Initially, the company provided on-site support services, sending technicians into the field to fix problems. But as time went by, technologies were developed that allowed Netfor technicians to fix problems using remote control technology.
From there, the company grew into a full-service help desk that takes calls from approximately 30,000 end users around the country. And as Netfor has continued to come out with new technologies, it has grown in size and popularity. Revenue for 2003 was $1.6 million, growing to $2.5 million in 2004.
Smart Business talked to Medley about Netfor’s fast growth and rapidly changing technology.
What obstacles did you have to overcome as Netfor grew?
Cash. We’ve never borrowed any money. Early on, I was able to leverage credit cards. We’ve really shied away from going to investors it’s a wholly owned company.
We haven’t gone after venture capital, and we haven’t borrowed money from banks. We’ve grown on our own profits. We could probably have 80 employees instead of 34 if we would have sold out to somebody.
To what do you attribute your company’s fast growth?
In the late ’90s, a lot of companies tended to be product-focused, selling only certain products, like Microsoft. We made a commitment around 1998 to become more client-centric. That basically meant we started taking the interest of the client and what they wanted into account, rather than what we thought they wanted.
It was really about listening. We parlayed that into developing products around what a lot of clients wanted. We developed a customer satisfaction tool to track the satisfaction of our clients.
We also developed a piece of software that is Web-based, that allows enterprises like our clients, as well as our own technicians, to track all of the issues through a single interface. Everyone can work on issues as needed and can assign them from one person to another.
Then the managers and owners of the companies can report on all these issues. They can find out where the problems are in the enterprise and check which technicians are fixing the most problems and which are fixing the least.
How do you plan to continue your company’s growth?
We continue to develop and implement the latest technology for our clients so that they can utilize everything on the cutting-edge that’s available to them when it comes to support and installation of their computers. We’ve partnered with Cognos, which is a business intelligence software company, so that we can elevate the quality of the reports that we give our clients.
One of the vertical markets that we work in is K through 12. A lot of the employees that we bring on here are high school graduates rather than college graduates.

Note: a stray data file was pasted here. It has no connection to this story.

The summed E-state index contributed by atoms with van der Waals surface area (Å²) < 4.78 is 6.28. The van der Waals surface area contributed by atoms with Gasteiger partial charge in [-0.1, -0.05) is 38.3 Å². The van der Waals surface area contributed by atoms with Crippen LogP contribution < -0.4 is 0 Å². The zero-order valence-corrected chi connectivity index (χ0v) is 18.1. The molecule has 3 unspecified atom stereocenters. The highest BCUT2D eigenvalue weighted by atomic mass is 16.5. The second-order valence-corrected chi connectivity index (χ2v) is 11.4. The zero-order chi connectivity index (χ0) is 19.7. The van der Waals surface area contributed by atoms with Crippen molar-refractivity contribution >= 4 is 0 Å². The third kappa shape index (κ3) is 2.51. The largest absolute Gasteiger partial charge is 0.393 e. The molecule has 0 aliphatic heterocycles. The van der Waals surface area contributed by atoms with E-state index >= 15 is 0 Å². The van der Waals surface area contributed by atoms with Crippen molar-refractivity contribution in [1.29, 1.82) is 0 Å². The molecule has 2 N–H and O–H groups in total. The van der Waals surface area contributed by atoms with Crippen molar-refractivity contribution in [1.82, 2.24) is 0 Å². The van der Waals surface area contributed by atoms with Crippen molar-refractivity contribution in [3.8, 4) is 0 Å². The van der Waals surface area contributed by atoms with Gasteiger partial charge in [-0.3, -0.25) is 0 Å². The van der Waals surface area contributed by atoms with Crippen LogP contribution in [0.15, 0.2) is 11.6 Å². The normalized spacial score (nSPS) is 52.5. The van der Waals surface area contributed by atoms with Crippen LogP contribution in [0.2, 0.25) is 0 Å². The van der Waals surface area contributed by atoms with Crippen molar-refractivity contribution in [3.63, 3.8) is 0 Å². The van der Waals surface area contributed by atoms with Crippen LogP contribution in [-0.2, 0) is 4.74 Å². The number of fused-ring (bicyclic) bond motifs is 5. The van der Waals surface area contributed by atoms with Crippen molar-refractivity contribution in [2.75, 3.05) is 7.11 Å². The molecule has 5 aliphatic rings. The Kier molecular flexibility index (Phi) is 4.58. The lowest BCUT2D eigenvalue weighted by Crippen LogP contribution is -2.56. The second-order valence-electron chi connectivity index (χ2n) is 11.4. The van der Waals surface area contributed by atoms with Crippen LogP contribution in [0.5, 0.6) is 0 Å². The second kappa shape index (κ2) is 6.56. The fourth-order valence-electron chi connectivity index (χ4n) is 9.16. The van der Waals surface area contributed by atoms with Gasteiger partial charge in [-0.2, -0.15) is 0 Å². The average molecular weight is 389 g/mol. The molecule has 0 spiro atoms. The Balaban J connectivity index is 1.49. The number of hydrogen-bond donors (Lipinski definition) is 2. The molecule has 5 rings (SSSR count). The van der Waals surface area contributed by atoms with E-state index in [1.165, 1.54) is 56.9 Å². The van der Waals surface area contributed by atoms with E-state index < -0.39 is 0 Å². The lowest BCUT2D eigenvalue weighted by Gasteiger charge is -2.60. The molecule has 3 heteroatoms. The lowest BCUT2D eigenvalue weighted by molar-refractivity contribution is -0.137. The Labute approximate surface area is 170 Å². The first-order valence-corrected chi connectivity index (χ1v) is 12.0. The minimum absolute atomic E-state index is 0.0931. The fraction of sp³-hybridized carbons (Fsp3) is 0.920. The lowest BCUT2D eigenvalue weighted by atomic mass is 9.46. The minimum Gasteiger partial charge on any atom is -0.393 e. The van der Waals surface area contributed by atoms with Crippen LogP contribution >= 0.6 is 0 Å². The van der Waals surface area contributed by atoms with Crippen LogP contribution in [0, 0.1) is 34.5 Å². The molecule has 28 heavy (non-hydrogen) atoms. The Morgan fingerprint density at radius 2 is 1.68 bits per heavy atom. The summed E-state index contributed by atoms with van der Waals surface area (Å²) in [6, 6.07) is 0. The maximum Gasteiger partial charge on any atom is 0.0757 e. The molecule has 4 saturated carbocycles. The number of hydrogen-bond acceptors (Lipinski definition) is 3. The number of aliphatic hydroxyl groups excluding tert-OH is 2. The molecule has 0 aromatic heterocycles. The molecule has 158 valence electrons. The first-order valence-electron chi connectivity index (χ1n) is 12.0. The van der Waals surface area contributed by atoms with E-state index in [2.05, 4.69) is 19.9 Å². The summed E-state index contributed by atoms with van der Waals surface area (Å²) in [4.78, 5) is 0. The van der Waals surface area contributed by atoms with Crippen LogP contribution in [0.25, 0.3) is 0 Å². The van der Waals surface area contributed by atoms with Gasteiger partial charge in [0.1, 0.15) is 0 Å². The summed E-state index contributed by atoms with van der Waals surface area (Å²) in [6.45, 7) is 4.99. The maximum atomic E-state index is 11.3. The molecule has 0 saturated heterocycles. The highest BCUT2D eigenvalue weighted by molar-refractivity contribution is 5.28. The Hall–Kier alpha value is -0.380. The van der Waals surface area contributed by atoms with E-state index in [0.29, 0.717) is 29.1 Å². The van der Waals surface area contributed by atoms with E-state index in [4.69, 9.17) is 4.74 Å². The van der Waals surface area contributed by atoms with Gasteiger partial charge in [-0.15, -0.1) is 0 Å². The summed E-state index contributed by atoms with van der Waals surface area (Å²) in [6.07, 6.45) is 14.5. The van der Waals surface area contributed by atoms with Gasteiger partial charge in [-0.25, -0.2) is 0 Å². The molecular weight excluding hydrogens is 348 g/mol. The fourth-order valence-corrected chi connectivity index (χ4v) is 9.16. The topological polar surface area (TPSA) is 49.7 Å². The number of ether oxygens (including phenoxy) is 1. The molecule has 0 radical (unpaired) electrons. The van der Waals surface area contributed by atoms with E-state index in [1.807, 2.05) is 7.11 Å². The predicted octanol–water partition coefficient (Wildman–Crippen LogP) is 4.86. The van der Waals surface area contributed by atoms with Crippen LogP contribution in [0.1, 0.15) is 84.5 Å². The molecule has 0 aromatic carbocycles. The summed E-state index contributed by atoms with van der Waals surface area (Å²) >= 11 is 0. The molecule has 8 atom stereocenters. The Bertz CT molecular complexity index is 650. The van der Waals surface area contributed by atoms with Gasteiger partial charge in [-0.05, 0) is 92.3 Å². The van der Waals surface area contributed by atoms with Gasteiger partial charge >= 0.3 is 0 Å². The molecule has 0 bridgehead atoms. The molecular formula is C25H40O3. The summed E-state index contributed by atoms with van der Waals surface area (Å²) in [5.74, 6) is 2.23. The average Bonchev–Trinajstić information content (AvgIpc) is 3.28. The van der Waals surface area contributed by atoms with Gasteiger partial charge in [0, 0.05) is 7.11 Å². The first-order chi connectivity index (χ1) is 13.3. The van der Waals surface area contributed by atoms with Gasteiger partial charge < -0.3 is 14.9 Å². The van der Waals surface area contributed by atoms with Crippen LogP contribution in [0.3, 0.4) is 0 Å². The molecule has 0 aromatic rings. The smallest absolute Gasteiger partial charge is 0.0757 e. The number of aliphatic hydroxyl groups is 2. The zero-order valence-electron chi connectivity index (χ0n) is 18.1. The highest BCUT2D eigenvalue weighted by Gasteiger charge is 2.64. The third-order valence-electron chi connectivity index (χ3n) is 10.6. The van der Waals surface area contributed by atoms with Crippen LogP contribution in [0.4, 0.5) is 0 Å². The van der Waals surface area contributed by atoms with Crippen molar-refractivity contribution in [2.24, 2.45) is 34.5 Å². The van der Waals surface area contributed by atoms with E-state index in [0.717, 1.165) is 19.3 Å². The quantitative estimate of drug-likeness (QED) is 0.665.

We started working with the Department of Education in Indiana to help write the curriculum so that kids coming out of high school are better educated and have more hands-on experience when it comes to technology. Then they are more employable when they come to companies like mine.
How do you train new employees?
We go through the basic certification process. But, for the most part, because we are customer-focused, we go through a process with our new clients where we go on-site with them to their enterprises and learn their technologies. Not specifically how to fix one piece of hardware, but how they use it.
That way, when they call into our service desk, we know what they are using it for, and then we can better service them.
We also have a great knowledge base where we capture information about a particular issue so that it can be used the next time that issue pops up.
How do you differentiate your company from the competition?
We are unique and really don’t know anyone else like us out there. We both own the software that we use and provide the resources or the people to actually do the service.
Most software companies sell to help desk companies who own the people. Most help desk companies don’t write their own software. They buy it from someone else.
We’re unique in that we write our software. Our customers see a lot of value in that and a lot of customization opportunities. If they need a certain button there or certain feature there, they know they can get it with us, whereas if they are using a different piece of software, we all know how easy it is to call up Microsoft and ask them to change their software to make it easier to use.
What are your growth goals for the future?
We feel like 57 percent is a good number, so we’re trying to maintain 50 percent to 60 percent growth. Recently, we started testing the waters out in other states. One of our growth goals is to grow our partners program into other states. That is something that I am working intently on.
Those are our two focuses right now, as well as continuing the development of our own technology.